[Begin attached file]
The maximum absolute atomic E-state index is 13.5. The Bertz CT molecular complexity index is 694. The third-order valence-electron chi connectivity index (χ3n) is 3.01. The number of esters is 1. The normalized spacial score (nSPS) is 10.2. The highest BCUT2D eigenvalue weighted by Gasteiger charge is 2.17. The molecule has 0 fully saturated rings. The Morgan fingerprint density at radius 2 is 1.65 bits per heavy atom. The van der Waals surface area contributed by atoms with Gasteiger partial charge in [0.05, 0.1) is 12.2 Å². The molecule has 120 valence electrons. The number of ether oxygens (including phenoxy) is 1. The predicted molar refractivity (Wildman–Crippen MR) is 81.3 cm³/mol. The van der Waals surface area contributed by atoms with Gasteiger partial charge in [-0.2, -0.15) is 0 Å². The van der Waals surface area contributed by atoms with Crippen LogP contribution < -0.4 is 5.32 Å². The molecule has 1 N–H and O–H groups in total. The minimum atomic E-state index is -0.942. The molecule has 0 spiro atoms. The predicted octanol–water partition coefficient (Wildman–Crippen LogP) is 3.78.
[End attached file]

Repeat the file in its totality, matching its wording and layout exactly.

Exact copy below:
The maximum absolute atomic E-state index is 13.5. The Bertz CT molecular complexity index is 694. The third-order valence-electron chi connectivity index (χ3n) is 3.01. The number of esters is 1. The normalized spacial score (nSPS) is 10.2. The highest BCUT2D eigenvalue weighted by Gasteiger charge is 2.17. The molecule has 0 fully saturated rings. The Morgan fingerprint density at radius 2 is 1.65 bits per heavy atom. The van der Waals surface area contributed by atoms with Gasteiger partial charge in [0.05, 0.1) is 12.2 Å². The molecule has 120 valence electrons. The number of ether oxygens (including phenoxy) is 1. The predicted molar refractivity (Wildman–Crippen MR) is 81.3 cm³/mol. The van der Waals surface area contributed by atoms with Gasteiger partial charge in [-0.2, -0.15) is 0 Å². The van der Waals surface area contributed by atoms with Crippen LogP contribution < -0.4 is 5.32 Å². The molecule has 1 N–H and O–H groups in total. The minimum atomic E-state index is -0.942. The molecule has 0 spiro atoms. The predicted octanol–water partition coefficient (Wildman–Crippen LogP) is 3.78.